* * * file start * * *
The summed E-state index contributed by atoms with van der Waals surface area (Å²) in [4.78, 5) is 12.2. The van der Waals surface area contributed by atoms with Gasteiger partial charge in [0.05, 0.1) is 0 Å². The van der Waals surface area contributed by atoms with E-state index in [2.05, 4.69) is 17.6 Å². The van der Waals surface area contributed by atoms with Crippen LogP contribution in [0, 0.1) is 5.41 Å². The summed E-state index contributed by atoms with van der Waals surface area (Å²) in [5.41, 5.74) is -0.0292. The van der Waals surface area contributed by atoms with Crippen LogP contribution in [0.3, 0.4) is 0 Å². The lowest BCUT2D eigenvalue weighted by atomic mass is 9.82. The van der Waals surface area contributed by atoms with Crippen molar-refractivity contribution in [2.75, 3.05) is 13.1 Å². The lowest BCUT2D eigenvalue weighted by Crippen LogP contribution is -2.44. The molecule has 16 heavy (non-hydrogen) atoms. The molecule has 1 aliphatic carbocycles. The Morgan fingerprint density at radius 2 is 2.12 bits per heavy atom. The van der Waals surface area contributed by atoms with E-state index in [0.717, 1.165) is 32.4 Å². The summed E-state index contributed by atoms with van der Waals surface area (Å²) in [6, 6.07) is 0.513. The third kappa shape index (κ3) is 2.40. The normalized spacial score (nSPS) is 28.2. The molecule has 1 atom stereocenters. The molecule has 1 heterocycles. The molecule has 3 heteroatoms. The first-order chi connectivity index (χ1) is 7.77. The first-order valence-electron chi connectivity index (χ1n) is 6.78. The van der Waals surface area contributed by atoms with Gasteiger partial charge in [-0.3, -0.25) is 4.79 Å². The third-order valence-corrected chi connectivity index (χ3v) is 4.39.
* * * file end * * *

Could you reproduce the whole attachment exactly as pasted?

The summed E-state index contributed by atoms with van der Waals surface area (Å²) in [4.78, 5) is 12.2. The van der Waals surface area contributed by atoms with Gasteiger partial charge in [0.05, 0.1) is 0 Å². The van der Waals surface area contributed by atoms with E-state index in [2.05, 4.69) is 17.6 Å². The van der Waals surface area contributed by atoms with Crippen LogP contribution in [0, 0.1) is 5.41 Å². The summed E-state index contributed by atoms with van der Waals surface area (Å²) in [5.41, 5.74) is -0.0292. The van der Waals surface area contributed by atoms with Crippen LogP contribution in [0.3, 0.4) is 0 Å². The lowest BCUT2D eigenvalue weighted by atomic mass is 9.82. The van der Waals surface area contributed by atoms with Crippen molar-refractivity contribution in [2.75, 3.05) is 13.1 Å². The lowest BCUT2D eigenvalue weighted by Crippen LogP contribution is -2.44. The molecule has 16 heavy (non-hydrogen) atoms. The molecule has 1 aliphatic carbocycles. The Morgan fingerprint density at radius 2 is 2.12 bits per heavy atom. The van der Waals surface area contributed by atoms with E-state index in [0.717, 1.165) is 32.4 Å². The summed E-state index contributed by atoms with van der Waals surface area (Å²) in [6, 6.07) is 0.513. The third kappa shape index (κ3) is 2.40. The normalized spacial score (nSPS) is 28.2. The molecule has 1 atom stereocenters. The molecule has 1 heterocycles. The molecule has 3 heteroatoms. The first-order chi connectivity index (χ1) is 7.77. The first-order valence-electron chi connectivity index (χ1n) is 6.78. The van der Waals surface area contributed by atoms with Gasteiger partial charge in [-0.3, -0.25) is 4.79 Å². The third-order valence-corrected chi connectivity index (χ3v) is 4.39.